By Norman Hampson
The innovative flow which started in 1787 disrupted each element of French society, emerging to a pitch of such severe violence that the results are nonetheless felt in France this present day. The Revolution used to be the fabricated from social tensions that built all through France within the moment 1/2 the eighteenth century. Norman Hampson analyses the character of those social conflicts inside their political framework.
With adequate historical past details to fulfill the overall reader with out past wisdom of the topic, Norman Ha mpson's e-book devotes specific recognition to provincial France. the result's either an image of the ultimate trouble in French society, and an exam of social attitudes and aspirations whose effect has been common and enduring.
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Additional resources for A Social History of the French Revolution
Ties of family and economic interest bonded it into every course of the social fabric and assured its influence at every level. Too much has been made of the degeneracy of the Church under the ancien régime. There were, of course, dissolute aristocrats like Talleyrand, bishop of Autun, whose life suggested that disbelief was enthroned in the highest ranks of the clergy, and Louis XVI is alleged to have remarked of his chief minister, Brienne, archbishop of Toulouse, that he would have preferred his prelates to believe in God.
Gret, ‘La dernière Assemblée du Clergé de France’, Revue Historique, CCXIX (1958), p. 1. 2 De Pradt, Les Quatre Concordats (Paris, 1818), I. 449–50; quoted in J. Égret, art. cit. 40 THE VICTORY OF THE ARISTOCRACY themselves ready to resort to violence, and their position in the army and the administration meant that the Crown could not rely on the loyalty of its servants. ’ 1 As the agitation of the privileged orders in Brittany and Provence provoked a retort from the middle class there appeared the first signs of the conflict between the nobility and the Third Estate for the spoils of expiring absolutism that was to dominate the political scene during the first months of 1789.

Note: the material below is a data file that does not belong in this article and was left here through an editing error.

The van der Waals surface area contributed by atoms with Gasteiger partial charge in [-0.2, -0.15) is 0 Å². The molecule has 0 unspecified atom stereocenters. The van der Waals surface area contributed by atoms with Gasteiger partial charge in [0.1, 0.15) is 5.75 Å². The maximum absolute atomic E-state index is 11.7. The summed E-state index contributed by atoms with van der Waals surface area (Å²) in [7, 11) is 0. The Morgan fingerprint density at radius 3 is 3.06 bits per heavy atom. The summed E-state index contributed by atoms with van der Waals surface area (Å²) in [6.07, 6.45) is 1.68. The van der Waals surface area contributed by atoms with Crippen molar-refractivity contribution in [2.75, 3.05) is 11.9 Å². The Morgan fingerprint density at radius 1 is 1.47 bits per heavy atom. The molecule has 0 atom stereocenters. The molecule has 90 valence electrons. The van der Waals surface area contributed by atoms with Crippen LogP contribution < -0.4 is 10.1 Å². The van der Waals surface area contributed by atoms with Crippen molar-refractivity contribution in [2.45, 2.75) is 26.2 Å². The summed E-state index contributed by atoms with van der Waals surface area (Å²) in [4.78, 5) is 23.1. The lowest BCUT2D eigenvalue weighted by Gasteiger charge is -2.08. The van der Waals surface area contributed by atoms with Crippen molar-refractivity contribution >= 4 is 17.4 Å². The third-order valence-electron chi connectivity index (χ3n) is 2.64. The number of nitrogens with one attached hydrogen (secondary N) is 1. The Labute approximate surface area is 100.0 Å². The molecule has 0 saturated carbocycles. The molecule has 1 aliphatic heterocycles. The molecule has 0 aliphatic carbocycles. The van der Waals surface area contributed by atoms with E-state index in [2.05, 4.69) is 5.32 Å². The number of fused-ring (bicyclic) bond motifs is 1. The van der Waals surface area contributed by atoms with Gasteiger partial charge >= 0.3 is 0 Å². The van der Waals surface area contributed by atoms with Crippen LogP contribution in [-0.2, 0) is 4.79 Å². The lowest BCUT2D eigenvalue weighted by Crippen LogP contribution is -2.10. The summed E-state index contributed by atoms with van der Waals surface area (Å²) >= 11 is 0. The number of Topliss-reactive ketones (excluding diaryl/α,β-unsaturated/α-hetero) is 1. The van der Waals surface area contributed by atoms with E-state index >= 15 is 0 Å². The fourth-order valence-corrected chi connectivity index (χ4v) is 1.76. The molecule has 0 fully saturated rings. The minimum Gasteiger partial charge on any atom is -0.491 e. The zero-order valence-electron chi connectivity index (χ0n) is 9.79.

This was especially true in the countryside, where illiterate peasants were unlikely to challenge the curé’s theology. Popular religion contained a large element of superstition—a witch was put to death near Angers as late as 1780 some of which the Church was able to harness in support of Christianity. The clergy were themselves divided on important questions of doctrine and ecclesiastical organization. By the reign of Louis XVI the fire had gone out of the Jansenist controversy. 1 They therefore began to attack what they called the ‘aristocratic ascendancy of the nobility within the clergy’, to demand more influence within their quinquennial Assemblies and eventually to challenge the theological basis of the hierarchy with the radical argument that bishops and parish priests were essentially equal as pastors, while chapters and monastic orders were of human, not divine institution.
A Social History of the French Revolution by Norman Hampson